My new short story, Rachel Can Still See, has been published in Issue 7 of science fiction and fantasy magazine Phantaxis.
Rachel Can Still See is the sixth of the Million Eyes Short Stories to be published, after Rachel Can See, Paul, The Charlie Chaplin Time Traveller, The Home Secretary is Safe and Who is Rudolph Fentz?
All these stories are set in the same world as my forthcoming sci-fi thriller Million Eyes and feature the same mysterious conspirators who take centre stage in the novel.
Rachel Can Still See is a direct sequel to Rachel Can See, which was published last year in Metamorphose Volume 2. It continues the story of Rachel Evans, a girl who experiences troubling alternate memories about world events and her own life. Both stories can stand by themselves, so you don’t have to read the first one to understand the second. However, I’d advise doing so in order to get a full picture of Rachel Evans’ journey.
The first story was longlisted by Inktears in 2015 and won an honourable mention in Metamorphose. The sequel — prior to being accepted for publication by Phantaxis — won the Rushmoor Writers Hyde Cup Competition in 2016 and was later highly commended by Writers’ Forum.
Click on the cover image to buy the magazine from Amazon, or click here.
Enjoy, and Merry Christmas!
Some years back, a Japanese department store — keen to adopt the Western tradition of Christmas — mounted an extravagant display in its window: a smiling Santa nailed to a crucifix. I think somebody got a bit confused…
The store’s booboo made Christians rather cross. Cross—get it? Sorry, bad joke.
The cultural faux pas is said to have happened shortly after World War II. The Japanese already had a thriving retail industry and penchant for seasonal and etiquette-driven gift-giving. They also had a fascination with the West and the early 20th century saw them gradually adopt—and adapt—a number of traditional Western holiday celebrations.
The main one to take hold in Japan is the one that carries the most influence in the West as well: Christmas. In the early 20th century, exchanging gifts at Christmastime in Japan slowly started becoming more common. In the 1930s, Christmas sales started in Japanese stores. But it was when World War II ended and the Americans occupied Japan that Christmas really took off.
Around this time, one department store in Tokyo’s fashionable Ginza district got its symbols mixed up. The Japanese were far more interested in adapting all the secular aspects of the holiday, which were starting to overtake the religious connotations for many people. They had Christmas trees, twinkling lights in all over shopping centres and people’s houses, and Christmas music in every pedestrian walkway.
But the religious aspects of Christmas just didn’t catch on. There was no carol singing, no Nativity plays. So when the staff of the Ginza department store were instructed to decorate their window in a ‘Christian’ Christmas style, the workers hadn’t a clue what to do. Their conclusion was: “Hey, Christians love their crucifixes, don’t they? And since the holiday’s all about that fat man in red from the North Pole, let’s nail him to one.”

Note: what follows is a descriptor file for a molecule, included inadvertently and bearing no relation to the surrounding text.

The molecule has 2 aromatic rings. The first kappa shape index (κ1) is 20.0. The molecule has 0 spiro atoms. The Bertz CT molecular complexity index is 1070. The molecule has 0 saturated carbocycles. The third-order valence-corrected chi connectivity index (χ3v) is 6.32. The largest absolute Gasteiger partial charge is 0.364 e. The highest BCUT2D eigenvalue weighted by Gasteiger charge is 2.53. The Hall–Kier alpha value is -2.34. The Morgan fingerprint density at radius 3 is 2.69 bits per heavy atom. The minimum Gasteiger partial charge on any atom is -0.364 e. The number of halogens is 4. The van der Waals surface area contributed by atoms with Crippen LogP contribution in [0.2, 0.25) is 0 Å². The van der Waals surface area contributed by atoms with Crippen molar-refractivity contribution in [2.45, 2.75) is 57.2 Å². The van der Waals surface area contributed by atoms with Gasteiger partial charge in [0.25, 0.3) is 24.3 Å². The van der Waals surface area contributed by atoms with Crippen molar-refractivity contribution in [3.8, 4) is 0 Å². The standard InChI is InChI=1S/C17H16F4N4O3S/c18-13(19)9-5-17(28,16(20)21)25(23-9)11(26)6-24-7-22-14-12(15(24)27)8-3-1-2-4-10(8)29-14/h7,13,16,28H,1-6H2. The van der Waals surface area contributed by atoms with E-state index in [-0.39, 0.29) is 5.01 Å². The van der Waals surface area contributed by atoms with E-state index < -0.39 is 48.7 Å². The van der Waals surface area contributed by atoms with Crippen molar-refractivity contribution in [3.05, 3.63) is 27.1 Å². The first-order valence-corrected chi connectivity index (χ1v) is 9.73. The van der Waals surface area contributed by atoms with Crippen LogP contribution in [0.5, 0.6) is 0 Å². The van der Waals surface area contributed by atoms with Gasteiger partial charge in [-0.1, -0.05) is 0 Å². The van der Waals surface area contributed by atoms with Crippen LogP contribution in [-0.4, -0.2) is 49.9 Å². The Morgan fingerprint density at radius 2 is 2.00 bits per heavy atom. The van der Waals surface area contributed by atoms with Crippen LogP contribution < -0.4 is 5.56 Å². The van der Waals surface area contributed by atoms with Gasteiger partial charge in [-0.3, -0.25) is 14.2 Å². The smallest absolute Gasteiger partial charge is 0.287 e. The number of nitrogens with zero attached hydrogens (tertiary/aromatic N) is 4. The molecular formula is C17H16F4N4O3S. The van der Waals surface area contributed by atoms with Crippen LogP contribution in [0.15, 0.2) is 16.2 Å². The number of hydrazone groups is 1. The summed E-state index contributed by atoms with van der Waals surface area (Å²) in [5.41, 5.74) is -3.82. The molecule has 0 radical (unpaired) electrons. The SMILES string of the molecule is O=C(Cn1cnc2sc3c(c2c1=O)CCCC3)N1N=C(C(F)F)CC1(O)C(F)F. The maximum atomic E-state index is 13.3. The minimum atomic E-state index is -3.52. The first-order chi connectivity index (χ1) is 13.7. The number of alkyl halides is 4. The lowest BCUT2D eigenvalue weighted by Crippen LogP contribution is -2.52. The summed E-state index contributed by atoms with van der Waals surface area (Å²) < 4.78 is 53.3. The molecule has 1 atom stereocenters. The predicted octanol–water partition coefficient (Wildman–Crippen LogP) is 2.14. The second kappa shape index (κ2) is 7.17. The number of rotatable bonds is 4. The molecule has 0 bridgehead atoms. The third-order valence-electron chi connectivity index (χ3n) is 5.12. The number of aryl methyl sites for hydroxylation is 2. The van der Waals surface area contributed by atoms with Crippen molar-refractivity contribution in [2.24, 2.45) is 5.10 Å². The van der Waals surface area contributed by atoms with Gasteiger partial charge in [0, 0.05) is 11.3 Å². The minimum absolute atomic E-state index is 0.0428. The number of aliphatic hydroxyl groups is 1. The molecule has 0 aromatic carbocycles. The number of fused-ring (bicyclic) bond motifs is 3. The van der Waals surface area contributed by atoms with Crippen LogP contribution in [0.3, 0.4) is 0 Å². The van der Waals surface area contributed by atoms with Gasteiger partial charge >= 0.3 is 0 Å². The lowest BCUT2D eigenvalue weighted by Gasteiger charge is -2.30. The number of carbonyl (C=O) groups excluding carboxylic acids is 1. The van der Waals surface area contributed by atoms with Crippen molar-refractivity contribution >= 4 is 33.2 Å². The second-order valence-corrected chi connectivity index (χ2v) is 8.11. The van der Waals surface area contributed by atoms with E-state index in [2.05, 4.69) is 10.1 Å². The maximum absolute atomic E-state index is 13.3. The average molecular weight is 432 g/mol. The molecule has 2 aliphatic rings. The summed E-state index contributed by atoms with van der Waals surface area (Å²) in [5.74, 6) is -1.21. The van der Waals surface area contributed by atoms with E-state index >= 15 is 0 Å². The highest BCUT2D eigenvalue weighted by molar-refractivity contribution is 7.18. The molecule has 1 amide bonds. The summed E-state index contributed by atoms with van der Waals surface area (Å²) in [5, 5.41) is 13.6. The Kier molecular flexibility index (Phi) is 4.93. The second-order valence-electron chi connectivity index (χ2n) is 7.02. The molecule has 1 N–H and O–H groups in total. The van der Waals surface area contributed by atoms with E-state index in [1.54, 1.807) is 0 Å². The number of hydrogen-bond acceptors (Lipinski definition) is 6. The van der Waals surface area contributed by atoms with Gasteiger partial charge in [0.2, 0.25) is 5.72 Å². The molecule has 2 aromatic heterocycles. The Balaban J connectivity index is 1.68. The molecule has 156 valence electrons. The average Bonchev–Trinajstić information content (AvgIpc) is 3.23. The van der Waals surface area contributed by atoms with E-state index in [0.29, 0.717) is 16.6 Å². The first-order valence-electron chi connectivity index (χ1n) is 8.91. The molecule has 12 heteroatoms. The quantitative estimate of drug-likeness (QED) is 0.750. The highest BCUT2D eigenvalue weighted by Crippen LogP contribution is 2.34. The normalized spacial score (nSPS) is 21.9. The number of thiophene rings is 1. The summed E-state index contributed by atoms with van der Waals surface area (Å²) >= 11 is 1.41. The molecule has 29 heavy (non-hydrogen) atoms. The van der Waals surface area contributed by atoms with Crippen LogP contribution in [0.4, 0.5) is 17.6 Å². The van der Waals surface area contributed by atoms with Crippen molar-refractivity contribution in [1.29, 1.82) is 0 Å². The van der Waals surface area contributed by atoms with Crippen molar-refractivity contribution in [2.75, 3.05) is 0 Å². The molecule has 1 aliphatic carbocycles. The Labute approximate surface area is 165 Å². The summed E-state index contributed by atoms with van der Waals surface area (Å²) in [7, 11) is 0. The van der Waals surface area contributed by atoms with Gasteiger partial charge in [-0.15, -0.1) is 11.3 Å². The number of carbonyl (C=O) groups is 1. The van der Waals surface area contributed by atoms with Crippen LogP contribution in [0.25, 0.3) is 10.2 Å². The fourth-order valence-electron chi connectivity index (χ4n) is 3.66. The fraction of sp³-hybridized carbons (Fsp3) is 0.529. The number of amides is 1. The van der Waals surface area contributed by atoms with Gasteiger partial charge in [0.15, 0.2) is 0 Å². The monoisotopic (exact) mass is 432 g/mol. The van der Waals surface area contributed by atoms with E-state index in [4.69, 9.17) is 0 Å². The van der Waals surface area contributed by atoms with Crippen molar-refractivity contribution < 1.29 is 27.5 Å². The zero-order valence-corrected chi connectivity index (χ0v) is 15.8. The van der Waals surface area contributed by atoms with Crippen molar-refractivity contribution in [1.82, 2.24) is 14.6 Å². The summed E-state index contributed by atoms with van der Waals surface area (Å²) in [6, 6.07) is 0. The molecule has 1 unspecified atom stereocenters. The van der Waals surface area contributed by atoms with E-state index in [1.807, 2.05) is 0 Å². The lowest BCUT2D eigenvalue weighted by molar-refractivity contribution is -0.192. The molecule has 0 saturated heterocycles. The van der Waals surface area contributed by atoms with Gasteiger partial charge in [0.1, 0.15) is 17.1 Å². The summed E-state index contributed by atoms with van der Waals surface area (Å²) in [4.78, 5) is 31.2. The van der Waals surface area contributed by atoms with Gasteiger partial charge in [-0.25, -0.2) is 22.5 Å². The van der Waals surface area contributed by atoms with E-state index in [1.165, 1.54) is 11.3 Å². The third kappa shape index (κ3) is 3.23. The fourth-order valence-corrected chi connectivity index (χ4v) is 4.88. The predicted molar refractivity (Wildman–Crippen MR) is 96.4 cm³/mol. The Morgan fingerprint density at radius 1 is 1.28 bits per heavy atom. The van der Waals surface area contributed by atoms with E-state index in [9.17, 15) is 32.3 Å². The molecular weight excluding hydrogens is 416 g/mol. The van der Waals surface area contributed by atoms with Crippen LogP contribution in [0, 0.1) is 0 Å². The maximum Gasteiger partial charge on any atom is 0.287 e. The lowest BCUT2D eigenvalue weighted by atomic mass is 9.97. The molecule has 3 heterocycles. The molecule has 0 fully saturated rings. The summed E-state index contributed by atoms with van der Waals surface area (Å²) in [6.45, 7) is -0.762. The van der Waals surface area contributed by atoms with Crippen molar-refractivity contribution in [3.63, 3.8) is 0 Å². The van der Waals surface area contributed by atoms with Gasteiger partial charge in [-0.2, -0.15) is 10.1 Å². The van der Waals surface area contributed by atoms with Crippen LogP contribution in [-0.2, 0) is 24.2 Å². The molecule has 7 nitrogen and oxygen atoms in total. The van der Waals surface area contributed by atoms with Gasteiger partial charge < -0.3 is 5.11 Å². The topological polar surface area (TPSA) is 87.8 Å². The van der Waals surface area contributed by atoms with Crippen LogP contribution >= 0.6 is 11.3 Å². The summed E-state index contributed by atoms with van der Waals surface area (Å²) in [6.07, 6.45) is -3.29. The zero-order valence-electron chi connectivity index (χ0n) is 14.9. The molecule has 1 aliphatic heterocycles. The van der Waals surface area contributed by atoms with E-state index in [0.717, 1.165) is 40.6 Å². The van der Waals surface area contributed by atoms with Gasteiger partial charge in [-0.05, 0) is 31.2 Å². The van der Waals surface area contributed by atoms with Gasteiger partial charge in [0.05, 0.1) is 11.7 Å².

As I continue my tireless search for a literary agent for Million Eyes, it’s great to get some good news from a competition I entered the book into some months back.
It was the 2017 Novel Opening Competition from Grindstone Literary Services, into which I entered the first 1,000 words of Million Eyes. While I didn’t make it into the top 5, I learned when I got my personalised feedback (which every entrant gets in this competition — a great bonus) that I’d made it into the top 20%.
I was super-happy with the feedback I got too. There was a little bit of constructive criticism, but I actually think the recent rewrite I did of the opening remedies most of these points. Some of the highlights from the judge’s feedback were:
One of the most original entries I’ve seen.
This is an intriguing idea, and from what I’ve read so far, seemingly well done.
Overall, it’s very impressive.
All fantastic to hear. 😀
Next week: did a Japanese department store confuse Jesus with Santa?
Do you ever get the feeling you’re being watched? It’s not paranoia. You are…
Edward Snowden, formerly a systems administrator for America’s National Security Agency (NSA), has been called hero, patriot, and traitor. In 2013, he leaked classified government information about multiple global surveillance programmes operated by the NSA and the Five Eyes Intelligence Alliance. The documents revealed that the NSA and Five Eyes—which consisted of the US, the UK, Australia, Canada and New Zealand—were spying on their own and each other’s citizens and sharing the information.
Big Brother is real
The novel 1984 by George Orwell introduced us to the character and concept of Big Brother. In the novel, Big Brother is the purported leader of a totalitarian state whose citizens are under constant surveillance by the authorities. The book gave us the phrase “Big Brother is watching you”, which has come to be associated with prying by authority figures, and in particular, illicit mass surveillance by government. The reality TV franchise Big Brother is based on the novel’s concept of being watched constantly, going about your day-to-day life.
Conspiracy theories about mass surveillance have been commonplace since the novel’s publication in 1949. But the idea that we’re being watched by the elusive ‘They’ has long been shrugged off as the fancy of the paranoid.
Not anymore. Mass surveillance really happens, and it’s worse than we think.
Shock state snooping
When Edward Snowden joined the NSA, he learned about their colossal surveillance capabilities, including their ability to map the movement of everyone in a city using a unique identifier in their electronic devices. They also logged nearly every telephone call made by Americans, and bugged European Union offices in Washington and Brussels.